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Report: Conservation of Bats and their Habitat in Clowhom Watershed COA-F20-W-3117

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Bats are one of the most threatened wildlife groups, impacted by multiple factors including habitat loss and degradation, declines in insect populations, mortality at wind turbines, chemical pollution, and accidental and deliberate human disturbance. An even larger threat looms with the specter of White-nose Syndrome (WNS), a deadly introduced fungal disease which kills up to 95% of bats in affected colonies and is now spreading within Washington State.

Author:  Michelle Evelyn and David Stiles, Project Leaders Sunshine Coast Wildlife Project

Old Reference Number:  COA-F20-W-3117

Old Reference System:  FWCP - Fish Wildlife Compensation Program Coastal

Date Published:  Dec 2020

Report ID:  59047

Audience:  Government and Public

The purpose of this project is to help ensure the survival of bats and their habitat in Clowhom watershed and surrounding communities on the Lower Sunshine Coast. This report summarizes work during the first year of a three-year project. Our objectives in 2019-2020 were: (1) To improve and increase bat roosting habitat; (2) To increase the number of protected maternity roosts and hibernacula; (3) To undertake White-nose Syndrome surveillance; (4) To provide scientific information to guide conservation of bats; and (5) To undertake public outreach and engagement. To improve bat roosting habitat, we repaired damaged roosting boxes and worked with community members to build and install additional bat houses. To identify and protect bat roosts, we surveyed buildings and bat houses in Clowhom, met with stakeholders and residents in the watershed, and reached out to citizens in the wider Sunshine Coast community. To undertake White-nose Syndrome surveillance, we collected records of dead and winter-flying bats, submitted bat carcasses for health testing, and carried out roost emergence counts. To provide scientific data, we conducted acoustic surveys and roost counts, collected guano samples, monitored bat house occupancy, and installed temperature loggers in key bat houses. To engage community members in bat conservation, we carried out diverse outreach activities. In all, we documented 74 newly identified bat roosts in 2019, including one maternity colony supporting over 400 bats, and worked with landowners to protect and maintain these sites. Together with community volunteers, we built and installed 45 bat houses, assessed occupancy of 33 bat boxes, and carried out 159 emergence counts at 106 bat roost sites, including 5 sites in Clowhom watershed and 101 in surrounding areas of the Sunshine Coast. Engagement activities included 7 bat house workshops, 8 outreach tables, 6 school programs, and 11 media articles. Clowhom is home to two of the three largest known bat roosts on the Lower Sunshine Coast. One is in an abandoned building (Clowhom Lake Cabin) and the other in a set of bat boxes mounted back-to-back on posts (Maternity Box Cluster). Both of these regionally significant roosts house maternity colonies including both Yuma Myotis (Myotis yumanensis) and the federally endangered species, Little Brown Myotis (Myotis lucifugus). Our 2019 roost emergence counts confirmed the presence of over 600 bats at the Maternity Box Cluster and over 1000 bats using the Clowhom Lake Cabin. A key activity this project year was to undertake necessary repairs and improvements to the Clowhom Maternity Box Cluster. By replacing broken posts, repairing damaged boxes, and adding extra boxes, we have increased the quantity and diversity of available roosting habitat at the site and ensured that this important structure will stand for several more decades. By installing internal and external temperature loggers we will be able to monitor temperature conditions in this important roost. Two BC Hydro buildings in Clowhom, the Pump House and the Auxiliary Building, both appear to support large numbers of bats at certain times of the year. In contrast to previous years when hundreds of bats were present, very few bats were seen at the Pump House in 2019. No bats were observed in the Auxiliary Building during the single visit in September 2019, but substantial bat guano was present. Further surveys are required to understand the timing and nature of bat use of these two buildings. Smaller bat roosts were documented in other structures in the watershed, including privately-owned cabins and a warehouse. Clowhom watershed is home to at least eight bat species. During acoustic surveys in 2019, the most commonly recorded bats were Yuma Myotis and Little Brown Myotis, along with the tree-roosting species Silver-haired Bat (Lasionycteris noctivagans).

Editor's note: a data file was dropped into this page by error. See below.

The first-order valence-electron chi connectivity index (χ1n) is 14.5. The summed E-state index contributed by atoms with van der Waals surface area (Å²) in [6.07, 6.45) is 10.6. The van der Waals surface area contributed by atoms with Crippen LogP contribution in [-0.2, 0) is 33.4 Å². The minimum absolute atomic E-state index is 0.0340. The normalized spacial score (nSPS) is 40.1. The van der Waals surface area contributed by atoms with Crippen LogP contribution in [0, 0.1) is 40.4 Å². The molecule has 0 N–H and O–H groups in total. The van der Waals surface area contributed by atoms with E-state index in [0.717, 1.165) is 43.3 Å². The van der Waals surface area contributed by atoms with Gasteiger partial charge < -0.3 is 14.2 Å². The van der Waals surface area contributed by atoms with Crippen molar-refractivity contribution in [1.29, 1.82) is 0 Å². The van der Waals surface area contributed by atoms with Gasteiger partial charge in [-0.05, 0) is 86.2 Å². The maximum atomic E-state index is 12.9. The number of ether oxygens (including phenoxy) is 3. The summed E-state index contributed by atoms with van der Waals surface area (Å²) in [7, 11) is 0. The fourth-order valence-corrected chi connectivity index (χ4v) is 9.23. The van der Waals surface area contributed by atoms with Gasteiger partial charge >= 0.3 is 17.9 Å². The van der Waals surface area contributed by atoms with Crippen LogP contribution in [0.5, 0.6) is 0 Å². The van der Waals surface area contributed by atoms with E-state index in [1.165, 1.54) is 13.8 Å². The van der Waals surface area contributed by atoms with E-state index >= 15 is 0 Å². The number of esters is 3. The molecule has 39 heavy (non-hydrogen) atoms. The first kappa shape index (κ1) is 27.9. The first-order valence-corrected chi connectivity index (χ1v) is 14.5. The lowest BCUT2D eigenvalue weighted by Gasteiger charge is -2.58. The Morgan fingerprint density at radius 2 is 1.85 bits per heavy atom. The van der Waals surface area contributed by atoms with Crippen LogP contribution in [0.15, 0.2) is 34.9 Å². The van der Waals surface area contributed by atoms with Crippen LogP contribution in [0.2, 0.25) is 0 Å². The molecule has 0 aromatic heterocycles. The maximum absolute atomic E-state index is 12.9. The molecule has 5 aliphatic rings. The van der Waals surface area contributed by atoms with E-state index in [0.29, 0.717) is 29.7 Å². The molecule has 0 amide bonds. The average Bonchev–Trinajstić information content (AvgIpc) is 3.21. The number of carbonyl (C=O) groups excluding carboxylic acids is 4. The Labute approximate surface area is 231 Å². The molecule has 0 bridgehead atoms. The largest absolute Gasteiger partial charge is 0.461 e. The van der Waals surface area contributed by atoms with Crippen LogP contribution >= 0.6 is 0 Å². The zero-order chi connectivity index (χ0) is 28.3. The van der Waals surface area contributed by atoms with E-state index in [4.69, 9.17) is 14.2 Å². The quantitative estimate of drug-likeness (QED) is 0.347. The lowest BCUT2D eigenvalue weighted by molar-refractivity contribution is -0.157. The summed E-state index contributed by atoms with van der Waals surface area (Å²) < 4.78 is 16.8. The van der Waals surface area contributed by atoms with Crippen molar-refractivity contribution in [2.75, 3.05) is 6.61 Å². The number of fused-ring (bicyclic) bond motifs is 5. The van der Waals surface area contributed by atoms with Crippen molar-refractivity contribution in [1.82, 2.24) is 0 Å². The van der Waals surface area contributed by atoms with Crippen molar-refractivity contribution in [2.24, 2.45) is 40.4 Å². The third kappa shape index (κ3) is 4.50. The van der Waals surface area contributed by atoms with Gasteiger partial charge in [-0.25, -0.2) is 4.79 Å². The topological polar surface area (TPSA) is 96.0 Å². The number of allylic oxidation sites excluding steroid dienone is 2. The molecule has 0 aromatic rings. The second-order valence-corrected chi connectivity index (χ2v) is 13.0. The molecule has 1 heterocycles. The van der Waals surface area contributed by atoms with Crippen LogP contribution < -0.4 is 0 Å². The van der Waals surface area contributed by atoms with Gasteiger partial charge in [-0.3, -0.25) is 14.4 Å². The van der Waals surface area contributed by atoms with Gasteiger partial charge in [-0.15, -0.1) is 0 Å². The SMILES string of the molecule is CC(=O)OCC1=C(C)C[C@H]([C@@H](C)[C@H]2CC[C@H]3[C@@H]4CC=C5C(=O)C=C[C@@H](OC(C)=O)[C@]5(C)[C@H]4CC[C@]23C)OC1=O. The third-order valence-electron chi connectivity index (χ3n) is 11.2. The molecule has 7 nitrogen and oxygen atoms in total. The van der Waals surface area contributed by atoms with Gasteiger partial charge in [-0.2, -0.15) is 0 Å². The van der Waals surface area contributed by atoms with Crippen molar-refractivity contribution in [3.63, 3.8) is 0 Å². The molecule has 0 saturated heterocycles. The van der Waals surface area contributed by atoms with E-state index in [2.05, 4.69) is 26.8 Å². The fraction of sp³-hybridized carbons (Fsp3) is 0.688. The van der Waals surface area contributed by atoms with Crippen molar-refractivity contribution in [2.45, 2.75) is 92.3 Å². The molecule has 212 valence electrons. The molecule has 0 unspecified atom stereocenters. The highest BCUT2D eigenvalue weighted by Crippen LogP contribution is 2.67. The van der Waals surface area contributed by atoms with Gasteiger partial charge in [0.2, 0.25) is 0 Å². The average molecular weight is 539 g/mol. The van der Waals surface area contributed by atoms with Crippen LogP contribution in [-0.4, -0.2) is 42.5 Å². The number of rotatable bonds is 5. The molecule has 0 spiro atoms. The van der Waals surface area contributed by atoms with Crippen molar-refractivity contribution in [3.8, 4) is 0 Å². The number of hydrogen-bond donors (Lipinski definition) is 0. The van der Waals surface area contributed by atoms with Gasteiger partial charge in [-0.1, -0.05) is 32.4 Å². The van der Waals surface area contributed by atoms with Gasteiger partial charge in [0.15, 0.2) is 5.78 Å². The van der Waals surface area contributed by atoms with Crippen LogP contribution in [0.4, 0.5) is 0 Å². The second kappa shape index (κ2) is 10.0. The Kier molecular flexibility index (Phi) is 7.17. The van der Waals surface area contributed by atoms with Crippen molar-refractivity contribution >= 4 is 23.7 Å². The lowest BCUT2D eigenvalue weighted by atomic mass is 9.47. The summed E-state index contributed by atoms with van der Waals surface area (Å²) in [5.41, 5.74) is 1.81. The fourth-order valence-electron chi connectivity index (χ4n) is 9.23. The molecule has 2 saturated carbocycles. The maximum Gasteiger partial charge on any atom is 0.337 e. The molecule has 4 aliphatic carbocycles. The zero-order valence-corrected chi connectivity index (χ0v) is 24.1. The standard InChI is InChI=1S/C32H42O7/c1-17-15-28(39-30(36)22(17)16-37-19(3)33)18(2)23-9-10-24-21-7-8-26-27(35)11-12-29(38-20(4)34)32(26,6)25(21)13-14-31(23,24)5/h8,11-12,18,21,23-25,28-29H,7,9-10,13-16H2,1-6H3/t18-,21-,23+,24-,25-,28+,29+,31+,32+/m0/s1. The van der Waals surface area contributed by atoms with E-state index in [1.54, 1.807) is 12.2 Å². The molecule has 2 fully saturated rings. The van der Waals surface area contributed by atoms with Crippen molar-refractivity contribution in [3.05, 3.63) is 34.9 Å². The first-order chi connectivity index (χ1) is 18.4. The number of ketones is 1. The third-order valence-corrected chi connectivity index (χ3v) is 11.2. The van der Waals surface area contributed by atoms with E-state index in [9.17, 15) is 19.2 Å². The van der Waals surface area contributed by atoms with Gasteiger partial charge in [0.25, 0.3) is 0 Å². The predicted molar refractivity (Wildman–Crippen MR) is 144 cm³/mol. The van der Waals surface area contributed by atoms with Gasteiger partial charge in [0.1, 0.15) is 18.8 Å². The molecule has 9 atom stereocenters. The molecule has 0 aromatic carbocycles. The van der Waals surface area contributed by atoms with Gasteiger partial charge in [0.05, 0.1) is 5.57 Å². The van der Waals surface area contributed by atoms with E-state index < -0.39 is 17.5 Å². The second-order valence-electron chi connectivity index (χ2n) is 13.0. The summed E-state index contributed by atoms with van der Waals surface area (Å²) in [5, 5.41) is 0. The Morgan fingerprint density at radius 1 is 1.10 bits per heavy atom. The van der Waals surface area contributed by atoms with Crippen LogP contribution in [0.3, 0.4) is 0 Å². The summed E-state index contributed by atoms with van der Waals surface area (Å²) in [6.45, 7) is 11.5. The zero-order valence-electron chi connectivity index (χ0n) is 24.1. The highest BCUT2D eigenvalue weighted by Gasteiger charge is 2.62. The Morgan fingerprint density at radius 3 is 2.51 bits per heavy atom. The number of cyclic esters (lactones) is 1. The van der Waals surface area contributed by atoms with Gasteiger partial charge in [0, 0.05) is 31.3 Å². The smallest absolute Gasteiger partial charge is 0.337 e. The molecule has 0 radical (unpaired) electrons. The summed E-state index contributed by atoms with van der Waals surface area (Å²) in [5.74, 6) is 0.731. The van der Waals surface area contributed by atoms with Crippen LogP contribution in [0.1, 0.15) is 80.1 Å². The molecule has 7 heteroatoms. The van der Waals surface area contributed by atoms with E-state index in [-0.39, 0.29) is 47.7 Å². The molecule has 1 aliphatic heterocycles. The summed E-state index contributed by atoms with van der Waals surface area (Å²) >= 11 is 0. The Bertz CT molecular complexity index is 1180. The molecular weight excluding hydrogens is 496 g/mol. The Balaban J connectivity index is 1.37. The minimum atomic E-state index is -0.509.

Report Type
  Fish and Aquatic Habitat Information
  Invertebrates - Aquatic
  Invertebrates - Benthic
  Invertebrates - Terrestrial
  Mammals - Bats
  Region - Vancouver Island
  Terrestrial Information - Habitat Monitoring
  Fish and Fish Habitat - Habitat and Stream Assessment
  Vegetation - Riparian
  Water Information - Water Quality

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